Attractive nuisance doctrine

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For the Loud Family album, see Attractive Nuisance (album).

In the law of torts, the attractive nuisance doctrine states that a landowner may be held liable for injuries to children trespassing on the land if the injury is caused by a hazardous object or condition on the land that is likely to attract children who are unable to appreciate the risk posed by the object or condition. The doctrine has been applied to hold landowners liable for injuries caused by abandoned cars, piles of lumber or sand, trampolines, and swimming pools. However, it can be applied to virtually anything on the property of the landowner.

Conditions[edit]

According to the Restatement of Torts standard, which is followed in many jurisdictions, there are five conditions that must be met for a land owner to be liable for tort damages to a child trespasser as a result of artificial hazards. The five conditions are:

  • The place where the condition exists is one on which the possessor knows or has reason to know that children are likely to trespass, and
  • The condition is one of which the possessor knows or has reason to know and which he realizes or should realize will involve an unreasonable risk of death or serious bodily harm to such children,
  • The children, because of their youth, do not discover the condition or realize the risk involved in inter-meddling with it or in coming within the area made dangerous by it
  • The utility to the possessor of maintaining the condition and the burden of eliminating the danger are slight as compared with the risk to children involved, and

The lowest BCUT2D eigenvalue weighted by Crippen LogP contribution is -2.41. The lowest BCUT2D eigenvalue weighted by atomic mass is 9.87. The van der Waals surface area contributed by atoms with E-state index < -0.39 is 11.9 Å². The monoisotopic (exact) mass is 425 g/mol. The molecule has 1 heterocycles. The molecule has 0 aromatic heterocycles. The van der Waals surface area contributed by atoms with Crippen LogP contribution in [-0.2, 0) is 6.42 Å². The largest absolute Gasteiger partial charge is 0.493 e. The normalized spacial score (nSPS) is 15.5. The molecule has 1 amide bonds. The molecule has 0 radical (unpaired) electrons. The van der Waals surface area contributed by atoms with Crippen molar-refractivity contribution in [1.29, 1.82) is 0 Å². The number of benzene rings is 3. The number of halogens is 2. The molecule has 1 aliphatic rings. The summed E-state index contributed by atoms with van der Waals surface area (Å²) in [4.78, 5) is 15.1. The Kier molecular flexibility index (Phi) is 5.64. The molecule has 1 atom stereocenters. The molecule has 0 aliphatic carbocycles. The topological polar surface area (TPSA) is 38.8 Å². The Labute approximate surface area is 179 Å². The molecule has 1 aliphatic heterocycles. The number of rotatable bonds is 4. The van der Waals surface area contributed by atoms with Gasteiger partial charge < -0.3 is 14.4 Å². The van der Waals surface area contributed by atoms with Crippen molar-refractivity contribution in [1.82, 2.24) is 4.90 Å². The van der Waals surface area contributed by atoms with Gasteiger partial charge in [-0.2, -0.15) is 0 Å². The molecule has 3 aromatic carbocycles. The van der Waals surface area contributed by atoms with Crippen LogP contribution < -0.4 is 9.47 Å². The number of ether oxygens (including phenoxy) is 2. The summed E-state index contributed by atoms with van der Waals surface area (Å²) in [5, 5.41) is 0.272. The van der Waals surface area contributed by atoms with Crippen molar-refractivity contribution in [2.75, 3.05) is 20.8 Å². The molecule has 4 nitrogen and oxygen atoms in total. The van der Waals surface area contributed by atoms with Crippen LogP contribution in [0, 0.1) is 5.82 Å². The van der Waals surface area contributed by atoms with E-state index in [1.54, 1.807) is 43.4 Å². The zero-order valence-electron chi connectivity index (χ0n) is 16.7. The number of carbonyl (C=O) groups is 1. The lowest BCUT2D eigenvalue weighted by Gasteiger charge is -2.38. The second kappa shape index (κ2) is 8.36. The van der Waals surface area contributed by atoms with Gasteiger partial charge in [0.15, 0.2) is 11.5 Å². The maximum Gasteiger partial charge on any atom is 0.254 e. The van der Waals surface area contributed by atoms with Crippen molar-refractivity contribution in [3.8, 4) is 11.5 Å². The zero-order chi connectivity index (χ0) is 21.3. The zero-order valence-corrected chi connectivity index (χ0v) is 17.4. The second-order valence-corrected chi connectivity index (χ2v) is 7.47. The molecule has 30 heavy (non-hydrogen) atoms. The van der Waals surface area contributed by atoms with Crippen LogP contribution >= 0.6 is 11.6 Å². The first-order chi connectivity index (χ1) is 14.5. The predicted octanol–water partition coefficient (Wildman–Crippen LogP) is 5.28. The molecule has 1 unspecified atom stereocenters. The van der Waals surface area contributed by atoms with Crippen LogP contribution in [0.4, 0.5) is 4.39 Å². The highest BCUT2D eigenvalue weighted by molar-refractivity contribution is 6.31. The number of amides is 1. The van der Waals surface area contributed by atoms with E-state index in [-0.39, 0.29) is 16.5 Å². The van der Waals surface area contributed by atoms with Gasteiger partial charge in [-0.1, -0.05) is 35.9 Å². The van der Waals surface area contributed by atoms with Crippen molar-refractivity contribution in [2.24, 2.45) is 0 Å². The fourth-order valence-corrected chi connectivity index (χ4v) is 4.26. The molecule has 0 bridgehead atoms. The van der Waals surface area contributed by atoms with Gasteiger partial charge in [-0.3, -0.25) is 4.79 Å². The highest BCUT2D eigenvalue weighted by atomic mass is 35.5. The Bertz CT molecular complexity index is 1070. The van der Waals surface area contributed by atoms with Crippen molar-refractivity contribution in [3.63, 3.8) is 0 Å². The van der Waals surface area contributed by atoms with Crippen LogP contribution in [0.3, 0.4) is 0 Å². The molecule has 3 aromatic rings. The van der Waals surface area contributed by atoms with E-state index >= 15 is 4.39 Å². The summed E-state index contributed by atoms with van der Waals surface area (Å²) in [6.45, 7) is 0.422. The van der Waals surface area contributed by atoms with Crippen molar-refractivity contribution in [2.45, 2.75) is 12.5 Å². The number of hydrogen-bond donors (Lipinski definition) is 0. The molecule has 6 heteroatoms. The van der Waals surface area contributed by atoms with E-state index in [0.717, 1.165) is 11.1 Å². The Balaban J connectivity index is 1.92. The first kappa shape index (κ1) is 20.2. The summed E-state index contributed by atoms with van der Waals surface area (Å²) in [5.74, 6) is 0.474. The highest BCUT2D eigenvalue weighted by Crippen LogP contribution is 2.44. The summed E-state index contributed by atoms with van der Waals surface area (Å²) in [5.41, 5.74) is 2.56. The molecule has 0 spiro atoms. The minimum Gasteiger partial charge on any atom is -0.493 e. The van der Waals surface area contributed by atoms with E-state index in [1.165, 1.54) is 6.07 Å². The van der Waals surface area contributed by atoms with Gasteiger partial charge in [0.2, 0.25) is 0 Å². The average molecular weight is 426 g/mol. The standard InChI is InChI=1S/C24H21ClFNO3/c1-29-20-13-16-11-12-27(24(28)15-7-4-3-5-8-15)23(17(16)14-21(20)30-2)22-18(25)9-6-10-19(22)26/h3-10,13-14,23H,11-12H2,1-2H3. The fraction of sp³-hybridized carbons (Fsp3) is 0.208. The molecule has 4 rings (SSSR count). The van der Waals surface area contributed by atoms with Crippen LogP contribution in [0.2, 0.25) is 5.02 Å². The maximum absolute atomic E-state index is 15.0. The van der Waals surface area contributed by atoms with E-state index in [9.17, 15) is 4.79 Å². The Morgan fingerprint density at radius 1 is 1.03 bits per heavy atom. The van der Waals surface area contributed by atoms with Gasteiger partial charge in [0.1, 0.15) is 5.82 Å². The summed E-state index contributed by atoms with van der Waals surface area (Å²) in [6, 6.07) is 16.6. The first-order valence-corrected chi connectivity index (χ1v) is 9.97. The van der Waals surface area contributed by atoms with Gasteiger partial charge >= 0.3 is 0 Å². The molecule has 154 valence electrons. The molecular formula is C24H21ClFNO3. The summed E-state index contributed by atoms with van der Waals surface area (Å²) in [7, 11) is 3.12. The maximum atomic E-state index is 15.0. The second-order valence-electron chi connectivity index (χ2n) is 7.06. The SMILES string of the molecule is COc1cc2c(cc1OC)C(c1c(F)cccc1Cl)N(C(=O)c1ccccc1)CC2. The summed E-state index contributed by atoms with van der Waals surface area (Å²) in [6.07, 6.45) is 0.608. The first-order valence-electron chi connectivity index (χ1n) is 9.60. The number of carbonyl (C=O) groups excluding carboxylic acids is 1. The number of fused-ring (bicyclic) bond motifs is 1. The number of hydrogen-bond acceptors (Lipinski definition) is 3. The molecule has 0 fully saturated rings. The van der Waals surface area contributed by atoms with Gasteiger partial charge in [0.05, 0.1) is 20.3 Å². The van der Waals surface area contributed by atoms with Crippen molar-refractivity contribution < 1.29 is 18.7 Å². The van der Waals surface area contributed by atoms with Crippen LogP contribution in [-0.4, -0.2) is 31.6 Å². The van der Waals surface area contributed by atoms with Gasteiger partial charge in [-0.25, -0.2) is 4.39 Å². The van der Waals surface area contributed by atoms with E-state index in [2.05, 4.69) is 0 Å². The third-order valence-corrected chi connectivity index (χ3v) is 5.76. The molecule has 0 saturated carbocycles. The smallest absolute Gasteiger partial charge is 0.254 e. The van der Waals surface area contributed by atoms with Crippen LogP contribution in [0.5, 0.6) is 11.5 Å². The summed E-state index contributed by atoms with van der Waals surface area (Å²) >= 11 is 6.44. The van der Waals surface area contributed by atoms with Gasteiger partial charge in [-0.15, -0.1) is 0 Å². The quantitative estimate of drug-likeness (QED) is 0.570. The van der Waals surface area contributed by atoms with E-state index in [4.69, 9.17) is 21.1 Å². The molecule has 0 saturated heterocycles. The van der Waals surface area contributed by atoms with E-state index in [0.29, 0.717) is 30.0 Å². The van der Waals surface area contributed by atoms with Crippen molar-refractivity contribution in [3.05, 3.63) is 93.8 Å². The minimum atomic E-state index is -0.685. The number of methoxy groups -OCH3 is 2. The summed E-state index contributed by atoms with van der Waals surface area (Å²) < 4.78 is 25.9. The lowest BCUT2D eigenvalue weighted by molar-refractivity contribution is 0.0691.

• The possessor fails to exercise reasonable care to eliminate the danger or otherwise to protect the children

(See Restatement of Torts §339)

While putting up a sign to warn children regarding the danger of the land may exempt the landowner from liability, it will not work in all situations. This is particularly true when the child cannot read the sign. Usually the landowner must take some more affirmative steps to protect children.

States that use the Restatement test include:

  • Alabama; adopted in 1976 case, Tolbert v. Gulsby
  • North Carolina
  • Ohio – see case: Bennett v. Stanley, 92 Ohio St.3d 35 (2001)[1]
  • Pennsylvania
  • Utah – see case: Pullan v. Steinmetz, 16 P.3d 1245 (2000)[2]
  • Wyoming – see case: Thunder Hawk By and Through Jensen v. Union Pacific R. Co, 1995 WY 32, 891 P.2d 773 (Wyo. 1995)[3]
  • Texas  – see case: Texas Utilities Electric Co. v. Timmons, 947 S.W.2d 191 (1997)

There is no set cut off point that defines youth. The courts will evaluate each "child" on case by case basis to see if the "child" qualifies as a youth.

If a child of injured child's age is able to understand and appreciate the hazard, the doctrine of attractive nuisance will not likely apply.[4]

Under the old common law, the plaintiff (either the child, or a parent suing on the child's behalf) had to show that it was the hazardous condition itself which lured the child onto the landowner's property. However, most jurisdictions have statutorily altered this condition, and now require only that the injury was foreseeable.

References[edit]